Anyone who has been to Sarajevo knows what this looks and sounds and feels like. It looks like a Bazaar where individuals from each community share their wares under the safety of state protection. It sounds like a cacophony of languages, music, prayers and practices. And it feels like a space where nothing at all is universal, but where all particularities enjoy the liberty to move and share and grow.

But of course recently, under the pressures exercised by privatization and deregulation, those individuals deprived of their bodies or threatened with loss or injury to their bodies, whether by economic hardship or state action, find themselves increasingly at odds with the “universals” that hem them in and limit them. And, just because hunger, need, and danger call attention to our particularity, to our dependence, they can also elicit resentment by those of us who are privileged to enjoy the benefits of the universal. But I suggest we not allow ourselves to be deceived. I suggest, instead of punishing and limiting the particular, we challenge the legitimacy of the value form that has brought this particular into such a position of need.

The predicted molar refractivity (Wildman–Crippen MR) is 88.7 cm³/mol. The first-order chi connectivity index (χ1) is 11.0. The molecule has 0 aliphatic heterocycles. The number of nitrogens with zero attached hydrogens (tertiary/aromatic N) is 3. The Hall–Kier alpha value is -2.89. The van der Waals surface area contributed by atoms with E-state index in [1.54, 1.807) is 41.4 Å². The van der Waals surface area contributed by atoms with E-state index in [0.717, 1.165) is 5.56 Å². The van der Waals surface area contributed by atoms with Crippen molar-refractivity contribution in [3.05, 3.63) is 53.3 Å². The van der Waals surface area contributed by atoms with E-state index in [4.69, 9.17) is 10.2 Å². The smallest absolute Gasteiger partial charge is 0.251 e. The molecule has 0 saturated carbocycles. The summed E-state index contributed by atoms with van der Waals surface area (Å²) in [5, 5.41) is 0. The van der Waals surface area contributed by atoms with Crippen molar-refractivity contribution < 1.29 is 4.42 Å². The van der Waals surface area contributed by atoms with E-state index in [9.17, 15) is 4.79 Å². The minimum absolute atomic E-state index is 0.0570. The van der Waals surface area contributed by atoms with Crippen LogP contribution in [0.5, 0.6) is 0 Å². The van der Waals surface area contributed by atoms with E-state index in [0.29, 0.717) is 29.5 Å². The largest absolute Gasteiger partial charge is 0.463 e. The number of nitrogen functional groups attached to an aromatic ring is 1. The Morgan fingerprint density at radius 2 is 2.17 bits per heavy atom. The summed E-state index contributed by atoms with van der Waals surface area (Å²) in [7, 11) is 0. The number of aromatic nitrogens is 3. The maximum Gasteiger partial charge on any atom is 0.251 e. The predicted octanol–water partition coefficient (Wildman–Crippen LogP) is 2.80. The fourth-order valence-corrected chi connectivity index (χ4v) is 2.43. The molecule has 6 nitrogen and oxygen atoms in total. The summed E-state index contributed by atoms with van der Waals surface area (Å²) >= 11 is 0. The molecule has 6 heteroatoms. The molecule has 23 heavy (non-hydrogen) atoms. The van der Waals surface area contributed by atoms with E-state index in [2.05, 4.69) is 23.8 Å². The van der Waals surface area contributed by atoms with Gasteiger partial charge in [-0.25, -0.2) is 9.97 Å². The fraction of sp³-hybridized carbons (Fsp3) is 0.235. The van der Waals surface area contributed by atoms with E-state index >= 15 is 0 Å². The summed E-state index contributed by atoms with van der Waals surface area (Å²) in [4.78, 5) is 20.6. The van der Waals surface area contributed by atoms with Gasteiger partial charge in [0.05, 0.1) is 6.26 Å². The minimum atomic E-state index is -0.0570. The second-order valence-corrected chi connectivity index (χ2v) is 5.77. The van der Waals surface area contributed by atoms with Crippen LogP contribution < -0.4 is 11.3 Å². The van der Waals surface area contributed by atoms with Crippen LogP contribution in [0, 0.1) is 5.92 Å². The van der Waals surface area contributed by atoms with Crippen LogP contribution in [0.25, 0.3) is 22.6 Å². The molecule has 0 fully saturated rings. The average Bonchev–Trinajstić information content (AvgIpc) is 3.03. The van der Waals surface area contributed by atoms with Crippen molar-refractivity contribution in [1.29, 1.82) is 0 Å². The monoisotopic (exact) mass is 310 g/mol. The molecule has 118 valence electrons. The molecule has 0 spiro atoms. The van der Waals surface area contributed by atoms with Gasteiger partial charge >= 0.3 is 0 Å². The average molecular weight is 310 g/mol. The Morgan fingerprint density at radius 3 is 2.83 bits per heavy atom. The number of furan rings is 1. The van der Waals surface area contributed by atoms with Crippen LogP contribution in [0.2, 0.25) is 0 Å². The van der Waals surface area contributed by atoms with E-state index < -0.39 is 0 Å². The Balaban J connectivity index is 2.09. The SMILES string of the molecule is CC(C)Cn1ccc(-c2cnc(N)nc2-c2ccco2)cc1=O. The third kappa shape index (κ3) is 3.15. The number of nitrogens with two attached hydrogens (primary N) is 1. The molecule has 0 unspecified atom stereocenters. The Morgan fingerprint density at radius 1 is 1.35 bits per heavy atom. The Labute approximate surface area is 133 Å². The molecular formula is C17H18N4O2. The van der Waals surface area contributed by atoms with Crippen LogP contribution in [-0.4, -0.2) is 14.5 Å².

This will entail acknowledging that “the Turk,” like the non-Turk, is a social and historical construction. It will entail exploring the social and historical forces shaping the great modern migrations, but also shaping the resurgence of militant cultural particularism. And it will entail diagnosing and treating the causes of conflict not by promoting the social form that gave rise to this conflict in the first place, but by seeking to create a world where particularities, individual bodies, are safe and healthy.

Humane Budapest

I found several features in Budpest terribly humane. One feature that I have seen nowhere else in Europe is receptacles liberally spaced on all the downtown streets where owners can deposit their small, obnoxious dogs.